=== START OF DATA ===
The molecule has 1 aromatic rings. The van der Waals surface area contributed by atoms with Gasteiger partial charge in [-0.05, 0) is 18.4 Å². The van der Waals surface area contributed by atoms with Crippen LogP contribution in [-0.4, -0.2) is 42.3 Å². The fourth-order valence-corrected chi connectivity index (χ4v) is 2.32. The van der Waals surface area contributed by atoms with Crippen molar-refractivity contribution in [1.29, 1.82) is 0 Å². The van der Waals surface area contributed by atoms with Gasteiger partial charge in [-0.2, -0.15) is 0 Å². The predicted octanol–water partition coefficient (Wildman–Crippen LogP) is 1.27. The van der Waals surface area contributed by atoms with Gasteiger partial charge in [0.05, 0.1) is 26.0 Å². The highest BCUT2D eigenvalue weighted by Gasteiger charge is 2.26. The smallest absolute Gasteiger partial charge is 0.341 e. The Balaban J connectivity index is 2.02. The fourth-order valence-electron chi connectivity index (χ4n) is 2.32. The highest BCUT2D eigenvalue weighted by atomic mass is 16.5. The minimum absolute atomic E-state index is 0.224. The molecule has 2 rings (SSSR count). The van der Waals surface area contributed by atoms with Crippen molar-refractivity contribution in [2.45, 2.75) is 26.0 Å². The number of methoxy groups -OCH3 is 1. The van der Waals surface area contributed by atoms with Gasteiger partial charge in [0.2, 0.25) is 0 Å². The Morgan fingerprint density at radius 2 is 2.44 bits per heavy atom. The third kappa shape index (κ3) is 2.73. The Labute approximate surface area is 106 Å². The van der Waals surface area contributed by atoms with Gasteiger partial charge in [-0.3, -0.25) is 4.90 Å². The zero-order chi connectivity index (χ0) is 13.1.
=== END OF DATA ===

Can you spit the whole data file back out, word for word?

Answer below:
The molecule has 1 aromatic rings. The van der Waals surface area contributed by atoms with Gasteiger partial charge in [-0.05, 0) is 18.4 Å². The van der Waals surface area contributed by atoms with Crippen LogP contribution in [-0.4, -0.2) is 42.3 Å². The fourth-order valence-corrected chi connectivity index (χ4v) is 2.32. The van der Waals surface area contributed by atoms with Crippen molar-refractivity contribution in [1.29, 1.82) is 0 Å². The van der Waals surface area contributed by atoms with Gasteiger partial charge in [-0.2, -0.15) is 0 Å². The predicted octanol–water partition coefficient (Wildman–Crippen LogP) is 1.27. The van der Waals surface area contributed by atoms with Gasteiger partial charge in [0.05, 0.1) is 26.0 Å². The highest BCUT2D eigenvalue weighted by Gasteiger charge is 2.26. The smallest absolute Gasteiger partial charge is 0.341 e. The Balaban J connectivity index is 2.02. The fourth-order valence-electron chi connectivity index (χ4n) is 2.32. The highest BCUT2D eigenvalue weighted by atomic mass is 16.5. The minimum absolute atomic E-state index is 0.224. The molecule has 2 rings (SSSR count). The van der Waals surface area contributed by atoms with Crippen molar-refractivity contribution in [2.45, 2.75) is 26.0 Å². The number of methoxy groups -OCH3 is 1. The van der Waals surface area contributed by atoms with Gasteiger partial charge in [0.2, 0.25) is 0 Å². The Morgan fingerprint density at radius 2 is 2.44 bits per heavy atom. The third kappa shape index (κ3) is 2.73. The Labute approximate surface area is 106 Å². The van der Waals surface area contributed by atoms with Gasteiger partial charge in [-0.3, -0.25) is 4.90 Å². The zero-order chi connectivity index (χ0) is 13.1.